KBSU 903

Deceptive Cadence
1:33 pm
Mon February 4, 2013

Does Classical Music Have A Transgender Problem?

Pianist Sara Davis Buechner.
courtesy of the artist

Originally published on Mon February 4, 2013 1:43 pm

Yesterday, pianist Sara Davis Buechner published on the New York Times website a brave and moving account of her experiences as a transgendered person. "As David Buechner, born in the northwest suburbs of Baltimore in 1959," she writes, "I became an internationally known concert pianist. But from the time I was a child, I understood that I was meant to be Sara."

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Afghanistan
3:21 am
Sun February 3, 2013

From A Land Where Music Was Banned — To Carnegie Hall

Afghanistan's youth orchestra performs in Kabul on Jan. 31. The orchestra is coming to the U.S. and will appear at Carnegie Hall and the Kennedy Center.
Shah Marai AFP/Getty Images

Originally published on Sun February 3, 2013 1:49 pm

In Afghanistan, there was no sound of music when the Taliban ruled from 1996 to 2001. The Islamist militants destroyed music CDs and instruments and even jailed musicians.

Today, there are music schools and young Afghans playing in public. And, this weekend, 48 Afghan boys and girls are traveling to the U.S. to perform at Carnegie Hall and the Kennedy Center.

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Music Interviews
2:49 pm
Sat February 2, 2013

Wayne Shorter On Jazz: 'How Do You Rehearse The Unknown?'

Wayne Shorter turns 80 this year. His newest album is called Without a Net.
Robert Ascroft Courtesy of the artist

Originally published on Sat February 2, 2013 4:41 pm

The New York Times doesn't mince words when it writes, "Wayne Shorter is generally acknowledged to be jazz's greatest living composer."

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Deceptive Cadence
3:34 pm
Fri February 1, 2013

Treasures In The Attic: Finding A Jazz Master's Lost Orchestral Music

Stride piano pioneer James P. Johnson had dreams of becoming a successful symphonic composer.
William Gottlieb

Originally published on Wed February 20, 2013 3:13 pm

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NPR Story
10:57 am
Fri February 1, 2013

Bill Frisell On Piano Jazz

Bill Frisell.
Michael Wilson Courtesy of the artist

Guitarist and composer Bill Frisell brings his sparkling, atmospheric sound to this episode of Piano Jazz with host Marian McPartland, in a session that originally aired in October 2007.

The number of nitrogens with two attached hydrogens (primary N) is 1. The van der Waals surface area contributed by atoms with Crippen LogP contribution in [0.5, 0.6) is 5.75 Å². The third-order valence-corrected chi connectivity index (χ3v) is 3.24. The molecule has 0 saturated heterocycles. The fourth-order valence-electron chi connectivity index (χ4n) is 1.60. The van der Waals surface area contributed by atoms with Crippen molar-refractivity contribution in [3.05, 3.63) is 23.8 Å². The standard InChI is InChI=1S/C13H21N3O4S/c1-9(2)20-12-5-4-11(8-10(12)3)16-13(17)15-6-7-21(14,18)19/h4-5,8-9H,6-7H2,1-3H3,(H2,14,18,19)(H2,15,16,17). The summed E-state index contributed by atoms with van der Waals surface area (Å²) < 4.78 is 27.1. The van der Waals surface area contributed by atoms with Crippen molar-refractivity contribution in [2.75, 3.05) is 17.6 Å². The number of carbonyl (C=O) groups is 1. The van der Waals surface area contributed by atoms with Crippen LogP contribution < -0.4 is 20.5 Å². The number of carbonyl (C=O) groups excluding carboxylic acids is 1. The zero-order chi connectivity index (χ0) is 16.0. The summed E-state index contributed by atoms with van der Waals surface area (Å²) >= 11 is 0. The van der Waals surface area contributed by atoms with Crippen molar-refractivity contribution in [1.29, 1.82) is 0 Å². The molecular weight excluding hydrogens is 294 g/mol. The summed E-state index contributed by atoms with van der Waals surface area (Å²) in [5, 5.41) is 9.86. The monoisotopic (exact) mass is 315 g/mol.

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Live At The Village Vanguard
8:18 am
Wed January 30, 2013

David Virelles Continuum: Live At The Village Vanguard

David Virelles.
John Rogers for NPR johnrogersnyc.com

Originally published on Fri February 1, 2013 5:57 am

David Virelles moved to New York in 2009 — and, following in a long line of Cuban-born pianists before him, quickly found himself in several bands led by elite jazz musicians. But Virelles also moved to study composition with iconoclast Henry Threadgill, and what he's come up with as a bandleader extends beyond music.

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Concerts
7:10 am
Wed January 30, 2013

McCoy Tyner: Live At SFJAZZ

McCoy Tyner at the SFJAZZ Center Opening Night concert.
Scott Chernis Courtesy of SFJAZZ

Originally published on Fri February 1, 2013 9:16 am

Few pianists have been as influential to modern jazz practice as McCoy Tyner. His harmonic and rhythmic conceptions, notably displayed as a member of John Coltrane's "classic" quartet, are instantly recognizable. And at age 74, you can still hear his driving left hand and dense chordal suggestions in fine form.

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Music Interviews
12:03 am
Sat January 26, 2013

Petra Haden Covers Classic Film Scores With A Single Voice

Petra Haden's new album is titled Petra Goes to the Movies.
Courtesy of the artist

Originally published on Sat January 26, 2013 3:36 pm

Petra Haden had a problem when she was a child: "I remember watching Looney Tunes cartoons and having the music stuck in my head," the singer and violinist says.

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Field Recordings
1:41 pm
Fri January 25, 2013

The Ebene Quartet Powers Through Mendelssohn

Mito Habe-Evans NPR

Originally published on Mon January 28, 2013 3:21 pm

The Paris-based Quatuor Ebene — the "Ebony Quartet" — has risen fast in the musical world with two separate artistic identities. In recent years, audiences have gotten to know the "other" Ebenes — the sophisticated cover band that plays everything from "Miserlou" (the Pulp Fiction theme) to jazz to "Someday My Prince Will Come" (yes, the one from Disney's Snow White).

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Song Travels
11:03 am
Fri January 25, 2013

Miloš Karadaglić On 'Song Travels'

Miloš Karadaglić.
Courtesy of the artist

Originally published on Fri October 18, 2013 10:08 am

Classical guitarist Miloš Karadaglić first studied guitar at the age of 8 in his home country of Montenegro, formerly part of Yugoslavia. At 14, Karadaglić was invited to play at a concert hall in Paris, and he later traveled to Italy to meet classical guitarist David Russell, who advised him to enroll at the Royal Academy of Music in London.

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Deceptive Cadence
7:03 am
Fri January 25, 2013

Classical Crib Sheet: Top 5 Stories This Week

Anne Akiko Meyers, holding the "Vieuxtemps" Guarneri del Gesu violin, which reportedly sold for a record price. She says the anonymous buyer has offered her use of the instrument for life.
courtesy of the artist

Originally published on Fri January 25, 2013 1:20 pm